Apr 032015
 
Figure 1

Safety Digest from the UK’s Marine Accident Investigation Branch, MAIB, frequently covers the more unusual ways of causing grief aboard ship and the latest issue is no disappointment: It reports and incident in which a vessel was flooded by own freshwater tank.
Says MAIB: “Poor planning and lack of procedures led to approximately 100 cubic metres of fresh water flooding accommodation and machinery compartments on board a large cargo ship.”
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Apr 022015
 
sallyannc

Two men, a Russian chief officer and a Ukrainian chief engineer have died in a hold containing timber while a third,  a Filipino second officer who attempted to rescue them collapsed by survived. The incident is under investigation by the UK’s Marine Accident Investigation Branch while the report will not be available for some time the incident does highlight the confined space hazards of timber in cargo holds  and the continuing problem of would-be rescuers being overcome while attempting to recover victims. Continue reading »

Apr 012015
 
ntsb

Again, the US National Transportation Safety Board, NTSB,  has released its annual  “Safer Seas: Lessons Learned From Marine Accident Investigations” report. Safer Seas is a compilation of accident investigations that were published in 2014, organized by vessel type with links to the more detailed accident reports. It’s a useful addition to a safety library.

The 43-page report contains a summary and the probable causes for 23 major marine accidents and features lessons learned from each of the accidents in an easy-to-use summary format. Issues include understanding vessel control systems, passenger safety during critical maneuvers, maintenance, and crew training.

Download Safer Seas 2014

Mar 302015
 
stormpetrel

It’s the little things that catch you out. On the Shell-managed, Australia-flagged liquefied natural gas, LNG, tanker Northwest Stormpetrel the cargo engineer followed the rules as he checked the LNG forcing vaporiser’s steam trap to resolve drainage issues but thanks to a missing safety clip still got a painful face-full of steam that required him to be evacuated from the ship for treatment says a report from Australia’s Transport Safety Bureau, ATSB. Continue reading »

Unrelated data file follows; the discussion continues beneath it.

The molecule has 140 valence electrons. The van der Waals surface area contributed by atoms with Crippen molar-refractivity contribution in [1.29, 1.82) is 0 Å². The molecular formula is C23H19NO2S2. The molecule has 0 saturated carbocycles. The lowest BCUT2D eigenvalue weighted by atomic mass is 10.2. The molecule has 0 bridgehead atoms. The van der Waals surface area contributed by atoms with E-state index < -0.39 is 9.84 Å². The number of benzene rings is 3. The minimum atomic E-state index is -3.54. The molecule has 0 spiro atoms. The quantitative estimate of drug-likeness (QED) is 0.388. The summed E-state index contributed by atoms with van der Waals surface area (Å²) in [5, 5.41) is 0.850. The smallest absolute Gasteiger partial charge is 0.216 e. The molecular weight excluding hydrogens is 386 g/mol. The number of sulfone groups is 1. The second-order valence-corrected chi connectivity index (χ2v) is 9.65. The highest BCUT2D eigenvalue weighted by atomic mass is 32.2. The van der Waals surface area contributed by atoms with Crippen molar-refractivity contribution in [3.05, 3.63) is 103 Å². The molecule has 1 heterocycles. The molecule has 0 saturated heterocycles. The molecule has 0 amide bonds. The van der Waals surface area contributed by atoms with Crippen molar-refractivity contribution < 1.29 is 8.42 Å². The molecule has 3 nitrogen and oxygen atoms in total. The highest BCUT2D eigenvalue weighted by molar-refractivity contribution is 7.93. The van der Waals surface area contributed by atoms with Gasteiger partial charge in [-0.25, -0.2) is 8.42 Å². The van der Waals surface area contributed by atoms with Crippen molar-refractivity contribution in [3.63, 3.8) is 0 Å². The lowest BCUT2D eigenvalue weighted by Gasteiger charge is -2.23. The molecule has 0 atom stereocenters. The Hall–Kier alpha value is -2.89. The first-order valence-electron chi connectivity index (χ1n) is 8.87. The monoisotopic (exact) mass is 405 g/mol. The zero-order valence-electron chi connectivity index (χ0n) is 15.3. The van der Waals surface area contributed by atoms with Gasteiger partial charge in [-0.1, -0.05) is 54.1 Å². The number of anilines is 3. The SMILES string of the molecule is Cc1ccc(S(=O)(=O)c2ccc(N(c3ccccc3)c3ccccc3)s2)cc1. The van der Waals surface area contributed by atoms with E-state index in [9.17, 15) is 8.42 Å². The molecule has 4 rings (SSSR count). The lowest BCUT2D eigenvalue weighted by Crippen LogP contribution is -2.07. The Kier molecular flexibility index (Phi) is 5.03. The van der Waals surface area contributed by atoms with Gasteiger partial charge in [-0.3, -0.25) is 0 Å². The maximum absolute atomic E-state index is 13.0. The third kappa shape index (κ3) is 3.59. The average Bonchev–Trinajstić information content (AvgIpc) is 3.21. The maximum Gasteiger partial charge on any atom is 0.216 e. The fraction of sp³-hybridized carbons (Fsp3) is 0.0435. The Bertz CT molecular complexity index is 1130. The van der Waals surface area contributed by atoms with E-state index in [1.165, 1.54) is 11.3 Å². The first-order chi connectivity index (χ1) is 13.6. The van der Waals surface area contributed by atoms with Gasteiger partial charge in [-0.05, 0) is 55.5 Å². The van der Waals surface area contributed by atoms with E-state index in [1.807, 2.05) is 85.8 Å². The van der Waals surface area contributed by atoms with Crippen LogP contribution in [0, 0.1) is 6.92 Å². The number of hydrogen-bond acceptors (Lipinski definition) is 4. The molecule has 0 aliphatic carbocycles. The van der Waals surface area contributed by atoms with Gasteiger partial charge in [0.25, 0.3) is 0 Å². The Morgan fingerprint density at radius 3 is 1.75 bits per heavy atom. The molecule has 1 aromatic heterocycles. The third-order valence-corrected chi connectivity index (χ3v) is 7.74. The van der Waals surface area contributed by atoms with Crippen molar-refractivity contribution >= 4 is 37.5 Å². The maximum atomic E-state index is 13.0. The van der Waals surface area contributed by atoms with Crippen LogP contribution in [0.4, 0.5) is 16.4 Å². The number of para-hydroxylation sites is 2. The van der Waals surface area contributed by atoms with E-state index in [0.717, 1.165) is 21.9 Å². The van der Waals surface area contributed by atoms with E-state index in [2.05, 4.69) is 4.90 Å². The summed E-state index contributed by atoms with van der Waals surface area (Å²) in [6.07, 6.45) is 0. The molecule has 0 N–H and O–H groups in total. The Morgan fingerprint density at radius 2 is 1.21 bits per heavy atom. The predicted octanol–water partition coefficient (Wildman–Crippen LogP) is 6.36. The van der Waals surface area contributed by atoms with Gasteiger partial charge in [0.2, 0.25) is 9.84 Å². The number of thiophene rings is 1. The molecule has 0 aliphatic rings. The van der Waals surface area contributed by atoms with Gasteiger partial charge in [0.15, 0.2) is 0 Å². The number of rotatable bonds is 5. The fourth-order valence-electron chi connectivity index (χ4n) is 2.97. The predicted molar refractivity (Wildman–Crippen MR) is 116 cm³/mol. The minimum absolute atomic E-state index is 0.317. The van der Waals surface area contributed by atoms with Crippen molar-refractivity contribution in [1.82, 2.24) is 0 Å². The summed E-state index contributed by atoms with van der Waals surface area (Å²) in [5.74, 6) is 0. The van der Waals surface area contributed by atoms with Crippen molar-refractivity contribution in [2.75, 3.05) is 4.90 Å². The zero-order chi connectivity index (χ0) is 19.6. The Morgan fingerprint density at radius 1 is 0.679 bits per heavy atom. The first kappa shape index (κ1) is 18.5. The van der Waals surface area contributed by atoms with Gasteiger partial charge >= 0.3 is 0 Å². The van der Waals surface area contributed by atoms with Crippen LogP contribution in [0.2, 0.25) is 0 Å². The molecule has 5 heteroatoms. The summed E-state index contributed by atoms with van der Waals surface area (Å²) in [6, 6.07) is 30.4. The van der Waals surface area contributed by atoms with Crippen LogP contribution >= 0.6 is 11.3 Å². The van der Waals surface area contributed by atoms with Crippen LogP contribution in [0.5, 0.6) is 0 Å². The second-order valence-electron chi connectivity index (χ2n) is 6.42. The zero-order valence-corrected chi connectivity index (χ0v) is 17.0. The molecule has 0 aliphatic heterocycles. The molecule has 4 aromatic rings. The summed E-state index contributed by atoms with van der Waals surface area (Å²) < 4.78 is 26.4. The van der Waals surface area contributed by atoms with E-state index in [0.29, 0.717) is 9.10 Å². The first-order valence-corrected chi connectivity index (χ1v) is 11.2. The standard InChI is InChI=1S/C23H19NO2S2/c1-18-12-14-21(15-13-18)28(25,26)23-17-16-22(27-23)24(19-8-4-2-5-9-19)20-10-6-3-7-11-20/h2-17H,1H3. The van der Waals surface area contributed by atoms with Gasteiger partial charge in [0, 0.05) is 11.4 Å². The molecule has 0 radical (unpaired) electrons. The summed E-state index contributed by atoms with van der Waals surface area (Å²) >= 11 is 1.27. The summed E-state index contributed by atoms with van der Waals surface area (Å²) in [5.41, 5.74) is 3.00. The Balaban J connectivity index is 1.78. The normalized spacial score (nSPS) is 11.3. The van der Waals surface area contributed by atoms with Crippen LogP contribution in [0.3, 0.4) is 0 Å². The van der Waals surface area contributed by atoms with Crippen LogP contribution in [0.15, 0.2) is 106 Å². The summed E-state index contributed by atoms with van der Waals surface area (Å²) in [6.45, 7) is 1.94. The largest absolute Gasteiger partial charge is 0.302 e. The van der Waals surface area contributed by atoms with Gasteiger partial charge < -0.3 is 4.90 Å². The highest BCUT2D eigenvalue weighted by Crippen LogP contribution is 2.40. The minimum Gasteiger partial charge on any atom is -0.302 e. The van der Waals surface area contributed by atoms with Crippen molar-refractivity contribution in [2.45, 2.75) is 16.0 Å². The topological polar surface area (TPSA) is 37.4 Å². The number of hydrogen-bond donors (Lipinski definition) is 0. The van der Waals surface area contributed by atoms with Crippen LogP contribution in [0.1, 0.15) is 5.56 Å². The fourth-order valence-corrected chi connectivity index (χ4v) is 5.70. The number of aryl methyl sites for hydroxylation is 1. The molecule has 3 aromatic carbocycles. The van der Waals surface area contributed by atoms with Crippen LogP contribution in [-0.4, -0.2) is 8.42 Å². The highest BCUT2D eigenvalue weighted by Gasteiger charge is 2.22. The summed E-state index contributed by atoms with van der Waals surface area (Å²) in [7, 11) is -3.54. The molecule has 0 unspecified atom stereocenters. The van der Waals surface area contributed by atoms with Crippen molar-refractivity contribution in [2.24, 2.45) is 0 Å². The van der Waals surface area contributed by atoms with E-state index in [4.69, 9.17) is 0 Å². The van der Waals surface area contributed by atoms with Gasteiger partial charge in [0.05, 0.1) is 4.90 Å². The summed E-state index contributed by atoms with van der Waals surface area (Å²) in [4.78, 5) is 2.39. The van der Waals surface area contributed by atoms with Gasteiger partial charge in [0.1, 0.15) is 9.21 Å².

Mar 162015
 
meritainsert

One might be forgiven for believing that controllable pitch propeller systems are the illegitimate children of HAL, from the science fiction movie 2001: A Space Odyssey, with a dangerously psychotic mindset all their own. Take the grounding of  the Cyprus-flagged MV Merita at Steubenhöft in Cuxhaven.

Germany’s Bundesstelle für Seeunfalluntersuchung, Federal Bureau of Maritime Casualty Investigation, tells the tale of a disobedient vessel caused by the failure of a worn coupling in the wrong time and place:

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Feb 192015
 
americandynasty

When the esteemed Denis Bryant says: “This incident was the result of too many errors and failures and misadventures, including an unfortunately timed potty break, to easily summarize. I highly recommend reading the report in full” you can be sure that the report, in this case the US National Transportation Safety board’s report on the contact between the fishing boat American Dynasty and the Canadian warship HMCS Winnipeg, is worth reading.
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Feb 182015
 
stenanautica

At about midnight on the evening of 7/8 July 2014 the ro-ro ferry Stena Nautica with 155 passengers onboard suddenly decided it wanted to go hard starboard while departing from Grenaa Port, Denmark. Since she had not cleared the breakwater the result was a contact incident which put holes in her hull below the waterline and much denting. No-one was hurt but to go by the accident investigation by Denmark’s Maritime Accident Investigation Board, DMAIB, it appears to have been another design-assisted accident.

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Feb 152015
 
ashgrates

Crushing incidents have a particular sense of horror all of their own that needs no description. In the case of the fitter aboard the Bahamas-registered cruise ship Seven Seas Voyager he was left with serious injuries when a supposedly isolated ash dump valve closed on him, leading to hospitalisation for serious bruising and shock. He returned to the ship on light duties but two days later but continued to suffer from the effects of the incident and was discharged from the ship to recuperate at home for ten days. Continue reading »

Feb 122015
 
astrid

Voyage aboard a sail training vessel should be a challenging, life-affirming experience but too often cost-cutting and tap-dancing around safety provisions result in loss and tragedy. Such appears to have been the case with the grounding and write-off of the Sail Trainong Vessel Astrid off Ireland’s southern coast, the investigation report of which has been released by the Eire Marine Casualty Investigation Board, MCIB. Continue reading »